Editor’s note: At this year’s National Restaurant Association Show, QSR caught up with restaurant executives to get their take on 2023’s biggest topics and what’s on the mind of operators. We’ll share their insights and observations from the floor, thoughts on the future, and what matters most headed into the back half of the year and beyond.
How has your show been, and what were you trying to find out here?
I’m still looking at all of the different kinds of technologies. I know that’s not anything cool or crazy, but for me, I’m headed out to the innovation sections of the Show to see what’s new. On the culinary end, we’re partners with Impossible, so I was hanging out with J. Michael [Melton, head of culinary at Impossible Foods] and he was testing all of the new stuff rolling out next year that we’ve been working on. Plant-based products—it’s not something that’s trending up or trending down, but it’s something that’s still happening.
I think that’s cool, and I love going into the bar side of the program, too, and seeing some of the new stuff they’re making out there with the cocktails. One of the things … batched cocktails on tap. They’re actually able now to get the right carbonation in them. They shake the kegs so you don’t have to mix them up so they don’t go bad. And also, the citrus doesn’t go bad inside, which is something new.
So overall, I’m keeping an eye on the technology to make sure we’re always staying current. The plant-based, just kind of see. We don’t mess around with our menu too much. We’re keeping consistent there. And then, all of our partners are here. I think that’s the main thing I get out of it. Going to Tractor Beverage, for instance—they’re a cool company.
I hate saying this, but a lot of times I feel like if you’re finding it out here for the first time, right now, you’re already behind. So my business partner, Hagop [Giragossian], will always say, why are you going to that? If you’re going to that today, other people have that idea already. We’ve got to be innovators ahead of time. We try not to find anything that’s here; we try to lead or test stuff.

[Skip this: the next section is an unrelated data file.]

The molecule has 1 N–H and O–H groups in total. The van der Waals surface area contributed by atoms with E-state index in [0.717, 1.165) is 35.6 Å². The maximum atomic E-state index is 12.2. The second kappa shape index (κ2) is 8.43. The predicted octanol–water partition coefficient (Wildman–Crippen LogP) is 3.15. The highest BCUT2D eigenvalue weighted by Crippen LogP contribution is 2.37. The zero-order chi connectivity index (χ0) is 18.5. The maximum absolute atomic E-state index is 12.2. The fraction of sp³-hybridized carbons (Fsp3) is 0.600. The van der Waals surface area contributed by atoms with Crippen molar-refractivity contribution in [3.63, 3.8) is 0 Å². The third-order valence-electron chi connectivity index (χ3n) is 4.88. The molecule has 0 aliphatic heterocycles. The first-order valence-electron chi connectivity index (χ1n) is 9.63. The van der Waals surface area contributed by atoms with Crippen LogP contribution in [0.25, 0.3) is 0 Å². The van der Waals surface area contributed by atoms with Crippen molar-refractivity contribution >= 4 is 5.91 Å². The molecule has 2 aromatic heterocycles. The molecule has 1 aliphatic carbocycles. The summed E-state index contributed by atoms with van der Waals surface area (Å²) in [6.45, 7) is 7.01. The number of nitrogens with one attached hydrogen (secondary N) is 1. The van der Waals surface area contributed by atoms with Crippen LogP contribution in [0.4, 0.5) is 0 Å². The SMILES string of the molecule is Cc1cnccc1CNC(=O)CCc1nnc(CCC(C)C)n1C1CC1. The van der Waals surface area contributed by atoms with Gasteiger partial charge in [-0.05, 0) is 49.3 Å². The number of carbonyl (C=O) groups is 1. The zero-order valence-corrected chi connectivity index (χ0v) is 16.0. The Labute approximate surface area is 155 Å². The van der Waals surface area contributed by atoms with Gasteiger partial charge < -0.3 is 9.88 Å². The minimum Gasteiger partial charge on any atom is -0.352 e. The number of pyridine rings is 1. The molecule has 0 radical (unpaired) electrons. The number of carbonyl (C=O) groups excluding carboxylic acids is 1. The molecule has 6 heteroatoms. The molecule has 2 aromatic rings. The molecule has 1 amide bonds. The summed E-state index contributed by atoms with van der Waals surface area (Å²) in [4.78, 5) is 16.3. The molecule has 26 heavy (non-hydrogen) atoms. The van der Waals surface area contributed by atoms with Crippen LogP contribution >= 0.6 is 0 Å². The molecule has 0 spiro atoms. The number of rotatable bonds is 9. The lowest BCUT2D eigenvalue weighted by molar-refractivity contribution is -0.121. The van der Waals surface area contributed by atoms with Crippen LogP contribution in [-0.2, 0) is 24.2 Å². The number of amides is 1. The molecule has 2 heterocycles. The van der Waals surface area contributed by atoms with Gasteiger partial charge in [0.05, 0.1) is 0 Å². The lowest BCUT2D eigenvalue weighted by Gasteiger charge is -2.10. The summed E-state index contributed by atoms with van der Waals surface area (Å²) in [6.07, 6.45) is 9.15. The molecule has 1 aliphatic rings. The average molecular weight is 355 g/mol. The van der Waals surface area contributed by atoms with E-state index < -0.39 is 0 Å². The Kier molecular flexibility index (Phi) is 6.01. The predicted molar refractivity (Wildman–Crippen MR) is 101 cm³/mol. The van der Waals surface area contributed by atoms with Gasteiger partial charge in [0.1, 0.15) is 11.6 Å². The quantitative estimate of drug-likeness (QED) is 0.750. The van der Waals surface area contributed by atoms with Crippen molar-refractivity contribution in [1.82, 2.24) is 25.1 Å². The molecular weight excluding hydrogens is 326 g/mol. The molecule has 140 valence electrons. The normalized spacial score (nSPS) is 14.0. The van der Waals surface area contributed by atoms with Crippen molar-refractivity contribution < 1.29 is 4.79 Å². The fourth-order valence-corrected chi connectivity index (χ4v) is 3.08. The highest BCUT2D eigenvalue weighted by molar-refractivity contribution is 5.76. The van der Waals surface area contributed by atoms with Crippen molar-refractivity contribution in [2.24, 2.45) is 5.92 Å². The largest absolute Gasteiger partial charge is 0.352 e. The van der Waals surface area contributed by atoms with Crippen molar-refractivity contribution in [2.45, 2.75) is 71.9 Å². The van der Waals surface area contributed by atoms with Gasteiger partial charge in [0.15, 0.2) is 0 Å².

Let’s switch gears to virtual brands. Speaking of being out front, this is a topic Dog Haus has been involved in for some time now. It feels like the category as a whole has lost some buzz this year, but I’m not sure if that’s reality or perception. What’s it been like for you all?
We have two that are all ready to rock. But right now, Bad-Ass Breakfast Burritos is doing so well that we’re—I’m not even going to say doubling down, we’re tripling down. That brand is probably going to start opening some brick-and-mortars. It’s turned into its own brand.
Is that where virtual brands are headed, to the storefront?
Listen, we’ve used ghost kitchens from day one the way we wanted to use them. We go into a market in Austin, we go to a ghost kitchen, and we start finding out after the delivery, after three months everybody is coming from the northwest part. That’s where all the orders are coming from. So then that’s where we use that to go sign a 10-year lease to build a location because we tested it out, and then we close down the ghost kitchen. So I think the spirit of ghost kitchens is really, on a bigger brand, is being overflow for all your catering and off-premises. Say Chick-fil-A. Makes total sense. They’re already busy so they need another location for a relief valve. For companies like that it works.
Another use is testing different food items going into a market. We’ve done that. We’ll go open San Francisco and we want to test out and see what’s going. In Austin, same. Where are the people who want Dog Haus? What are they ordering? Then go ahead. It would suck to sign a lease for 10 years and find out you’re on the wrong block. We’re not expanding in ghost kitchens. We’re still working with Michael [Montagano] from Kitchen United on those Kroger deals. Because that’s the hybrid of ghost kitchens. You still have two million people walking by, seeing your brand. It’s still interactive. And they can get it to-go.
What’s good [about Kitchen United’s MIX platform] is if my kid wants a plain hamburger from Wendy’s and I want a Bad-Ass Breakfast Burrito and my wife wants a salad, you can get one basket, one ticket order, fire time is the same—Kitchen United is ahead of the game on that part.
Is artificial intelligence happening for restaurants right now?